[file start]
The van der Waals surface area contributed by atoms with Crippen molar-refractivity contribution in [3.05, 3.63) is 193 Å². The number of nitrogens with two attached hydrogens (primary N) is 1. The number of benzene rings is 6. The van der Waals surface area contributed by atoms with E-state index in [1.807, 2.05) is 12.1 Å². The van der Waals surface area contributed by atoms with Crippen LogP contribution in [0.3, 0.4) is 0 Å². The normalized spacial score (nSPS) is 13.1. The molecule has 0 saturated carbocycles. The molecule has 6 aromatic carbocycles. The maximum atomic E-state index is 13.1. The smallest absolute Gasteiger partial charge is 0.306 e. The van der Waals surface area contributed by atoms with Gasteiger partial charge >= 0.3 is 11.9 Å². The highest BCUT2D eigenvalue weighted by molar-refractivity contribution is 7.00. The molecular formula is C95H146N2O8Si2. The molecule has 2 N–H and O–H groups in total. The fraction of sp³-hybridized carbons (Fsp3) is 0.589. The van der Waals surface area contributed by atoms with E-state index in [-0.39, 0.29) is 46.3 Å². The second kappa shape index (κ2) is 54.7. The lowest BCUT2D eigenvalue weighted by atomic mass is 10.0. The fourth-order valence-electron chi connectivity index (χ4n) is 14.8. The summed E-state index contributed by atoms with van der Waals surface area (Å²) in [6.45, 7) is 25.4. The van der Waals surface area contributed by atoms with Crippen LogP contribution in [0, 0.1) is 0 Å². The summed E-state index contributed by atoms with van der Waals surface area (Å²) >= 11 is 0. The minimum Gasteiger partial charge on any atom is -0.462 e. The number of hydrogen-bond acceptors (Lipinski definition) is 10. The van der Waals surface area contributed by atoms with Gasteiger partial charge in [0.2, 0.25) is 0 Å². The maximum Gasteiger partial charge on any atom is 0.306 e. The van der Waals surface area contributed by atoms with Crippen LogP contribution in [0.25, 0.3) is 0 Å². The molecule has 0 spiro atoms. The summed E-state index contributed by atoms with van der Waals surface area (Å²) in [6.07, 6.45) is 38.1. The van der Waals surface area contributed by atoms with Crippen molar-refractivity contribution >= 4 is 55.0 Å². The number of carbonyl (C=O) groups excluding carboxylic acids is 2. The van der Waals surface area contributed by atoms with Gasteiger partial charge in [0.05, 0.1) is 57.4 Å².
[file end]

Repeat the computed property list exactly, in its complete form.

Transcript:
The van der Waals surface area contributed by atoms with Crippen molar-refractivity contribution in [3.05, 3.63) is 193 Å². The number of nitrogens with two attached hydrogens (primary N) is 1. The number of benzene rings is 6. The van der Waals surface area contributed by atoms with E-state index in [1.807, 2.05) is 12.1 Å². The van der Waals surface area contributed by atoms with Crippen LogP contribution in [0.3, 0.4) is 0 Å². The normalized spacial score (nSPS) is 13.1. The molecule has 0 saturated carbocycles. The molecule has 6 aromatic carbocycles. The maximum atomic E-state index is 13.1. The smallest absolute Gasteiger partial charge is 0.306 e. The van der Waals surface area contributed by atoms with Gasteiger partial charge >= 0.3 is 11.9 Å². The highest BCUT2D eigenvalue weighted by molar-refractivity contribution is 7.00. The molecular formula is C95H146N2O8Si2. The molecule has 2 N–H and O–H groups in total. The fraction of sp³-hybridized carbons (Fsp3) is 0.589. The van der Waals surface area contributed by atoms with E-state index in [-0.39, 0.29) is 46.3 Å². The second kappa shape index (κ2) is 54.7. The lowest BCUT2D eigenvalue weighted by atomic mass is 10.0. The fourth-order valence-electron chi connectivity index (χ4n) is 14.8. The summed E-state index contributed by atoms with van der Waals surface area (Å²) in [6.45, 7) is 25.4. The van der Waals surface area contributed by atoms with Crippen LogP contribution in [0, 0.1) is 0 Å². The summed E-state index contributed by atoms with van der Waals surface area (Å²) >= 11 is 0. The minimum Gasteiger partial charge on any atom is -0.462 e. The number of hydrogen-bond acceptors (Lipinski definition) is 10. The van der Waals surface area contributed by atoms with Gasteiger partial charge in [0.2, 0.25) is 0 Å². The maximum Gasteiger partial charge on any atom is 0.306 e. The van der Waals surface area contributed by atoms with Crippen LogP contribution in [0.25, 0.3) is 0 Å². The molecule has 0 spiro atoms. The summed E-state index contributed by atoms with van der Waals surface area (Å²) in [6.07, 6.45) is 38.1. The van der Waals surface area contributed by atoms with Crippen molar-refractivity contribution >= 4 is 55.0 Å². The number of carbonyl (C=O) groups excluding carboxylic acids is 2. The van der Waals surface area contributed by atoms with Gasteiger partial charge in [0.05, 0.1) is 57.4 Å².